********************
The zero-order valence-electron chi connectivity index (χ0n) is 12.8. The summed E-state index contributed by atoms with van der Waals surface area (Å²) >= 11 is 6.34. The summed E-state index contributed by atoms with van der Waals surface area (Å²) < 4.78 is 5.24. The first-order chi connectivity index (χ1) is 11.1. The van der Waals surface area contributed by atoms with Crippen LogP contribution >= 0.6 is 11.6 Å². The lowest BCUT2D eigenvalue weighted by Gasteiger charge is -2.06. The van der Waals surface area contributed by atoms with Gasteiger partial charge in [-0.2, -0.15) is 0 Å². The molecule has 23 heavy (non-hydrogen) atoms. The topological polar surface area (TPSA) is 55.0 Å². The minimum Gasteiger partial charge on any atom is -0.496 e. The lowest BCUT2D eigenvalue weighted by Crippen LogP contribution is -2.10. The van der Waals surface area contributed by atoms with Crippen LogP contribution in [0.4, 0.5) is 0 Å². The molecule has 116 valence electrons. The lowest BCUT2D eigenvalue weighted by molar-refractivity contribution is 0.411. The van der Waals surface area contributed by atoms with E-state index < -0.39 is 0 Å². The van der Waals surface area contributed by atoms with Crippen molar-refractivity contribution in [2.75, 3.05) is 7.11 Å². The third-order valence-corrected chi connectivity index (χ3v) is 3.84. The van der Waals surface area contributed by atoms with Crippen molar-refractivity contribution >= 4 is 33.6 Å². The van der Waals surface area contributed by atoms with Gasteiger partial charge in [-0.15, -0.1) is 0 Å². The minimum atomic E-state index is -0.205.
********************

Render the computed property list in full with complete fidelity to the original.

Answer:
The zero-order valence-electron chi connectivity index (χ0n) is 12.8. The summed E-state index contributed by atoms with van der Waals surface area (Å²) >= 11 is 6.34. The summed E-state index contributed by atoms with van der Waals surface area (Å²) < 4.78 is 5.24. The first-order chi connectivity index (χ1) is 11.1. The van der Waals surface area contributed by atoms with Crippen LogP contribution >= 0.6 is 11.6 Å². The lowest BCUT2D eigenvalue weighted by Gasteiger charge is -2.06. The van der Waals surface area contributed by atoms with Gasteiger partial charge in [-0.2, -0.15) is 0 Å². The molecule has 23 heavy (non-hydrogen) atoms. The topological polar surface area (TPSA) is 55.0 Å². The minimum Gasteiger partial charge on any atom is -0.496 e. The lowest BCUT2D eigenvalue weighted by Crippen LogP contribution is -2.10. The van der Waals surface area contributed by atoms with Crippen LogP contribution in [0.4, 0.5) is 0 Å². The molecule has 116 valence electrons. The lowest BCUT2D eigenvalue weighted by molar-refractivity contribution is 0.411. The van der Waals surface area contributed by atoms with E-state index < -0.39 is 0 Å². The van der Waals surface area contributed by atoms with Crippen molar-refractivity contribution in [2.75, 3.05) is 7.11 Å². The third-order valence-corrected chi connectivity index (χ3v) is 3.84. The van der Waals surface area contributed by atoms with Crippen molar-refractivity contribution >= 4 is 33.6 Å². The van der Waals surface area contributed by atoms with Gasteiger partial charge in [-0.15, -0.1) is 0 Å². The minimum atomic E-state index is -0.205.